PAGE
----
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Bev Kearney Lawsuit Finally Filed

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The other shoe finally dropped Thursday at former UT woman's track coach Bev Kearney filed an employee discrimination lawsuit against UT.


The Austin American reported Thursday that former Texas woman's track coach Bev Kearney is filing a $1 million lawsuit in State Disctrict Court alleging race and gender discrimination.

Kearney, one of the most successful coaches in women's NCAA track & field, alleges that she was unfairly punished for having an inappropriate relationship with a student-athlete when others (male & white) were not so severely disciplined.

Kearney is asking for a minimum of $1 million in damages. The suit says that UT has a double standard in such matters. Kearney resigned last January after being told she would be fired for having an inappropriate relationship with one of her athletes in 2002. Kearney admitted to the relationship last fall.

The lawsuit alleges that while Kearney was being pushed out, UT did not discipline former volleyball coach Jim Moore, who married one of his former athletes. The suit also alleges that there is a pattern at the University  where male employees are not treated as harshly as Kearney was.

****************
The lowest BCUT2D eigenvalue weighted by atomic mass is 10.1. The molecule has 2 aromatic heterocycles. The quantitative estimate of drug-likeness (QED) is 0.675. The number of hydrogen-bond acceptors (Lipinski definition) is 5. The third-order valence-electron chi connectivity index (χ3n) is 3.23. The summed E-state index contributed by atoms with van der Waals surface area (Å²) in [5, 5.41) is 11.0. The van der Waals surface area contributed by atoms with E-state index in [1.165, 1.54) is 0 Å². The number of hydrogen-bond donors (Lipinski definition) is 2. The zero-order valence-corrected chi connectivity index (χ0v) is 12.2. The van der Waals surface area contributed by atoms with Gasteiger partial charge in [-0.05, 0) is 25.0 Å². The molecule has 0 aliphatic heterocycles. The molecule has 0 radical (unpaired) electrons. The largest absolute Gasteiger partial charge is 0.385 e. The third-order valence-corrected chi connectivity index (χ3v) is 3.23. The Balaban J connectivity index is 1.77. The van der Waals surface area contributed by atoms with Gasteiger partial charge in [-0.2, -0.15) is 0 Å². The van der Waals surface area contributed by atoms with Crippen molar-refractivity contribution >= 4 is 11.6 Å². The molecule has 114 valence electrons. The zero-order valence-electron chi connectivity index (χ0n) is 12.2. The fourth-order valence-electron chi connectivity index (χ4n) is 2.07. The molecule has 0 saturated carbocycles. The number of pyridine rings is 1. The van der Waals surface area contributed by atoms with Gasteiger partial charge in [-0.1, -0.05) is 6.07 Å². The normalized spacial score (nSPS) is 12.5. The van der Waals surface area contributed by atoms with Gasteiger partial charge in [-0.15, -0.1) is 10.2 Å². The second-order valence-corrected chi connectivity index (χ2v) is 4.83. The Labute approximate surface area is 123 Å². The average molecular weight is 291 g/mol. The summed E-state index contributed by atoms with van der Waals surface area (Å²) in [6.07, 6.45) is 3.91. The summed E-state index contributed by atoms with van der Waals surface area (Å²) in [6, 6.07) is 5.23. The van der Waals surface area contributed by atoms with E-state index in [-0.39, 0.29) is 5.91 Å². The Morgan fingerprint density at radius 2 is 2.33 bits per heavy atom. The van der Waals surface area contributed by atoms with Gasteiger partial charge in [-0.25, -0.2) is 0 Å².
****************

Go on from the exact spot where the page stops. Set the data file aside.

Here a portion of the suit that could reverberate all the way  from Bellmont Hall to the State Capital.

"Based on information and belief, other University employees (all of whom are white males) have been involved in relationships with students or direct subordinates and have not been subjected to termination, let alone any meaningful disciplinary actions.

"These University employees include Major Applewhite (current Defensive Coordinator for the football team), other coaches within the University's Athletic Department, current and former law school professors, current and former professors within the University's undergraduate school, and a department chairperson. Based on information and belief, a high level administrator within the University's Athletic Department has carried on a prolonged intimate relationship of approximately three years with a subordinate employee with whom he has direct involvement in setting her pay."

Obviously there is the veiled threat of naming names of those involved in more of these inappropriate relationships at UT, including current athletic department employees.

Also, UT-Austin President, William Powers, who is in a struggle with some members of the UT System Board of Regents, met his wife while she was a law student at UT and he was a professor.

Current UT Regent Wallace Hall, who is facing possible impeachment from the State Legislature, has been spearheading an investigation of Powers and has been accused of overstepping his authority in doing so. The House Select Committee on Transparency in State Agencies is holding hearing on the possibility of impeaching Hall.

Just this week the committee issued a subpoena for Powers to testify before the committee in December, and they may also issue one for Hall in the future.

Kearney is asking for at least $1 million for "damages that include payment for lost and future wages, loss of enjoyment of life, mental anguish and court costs."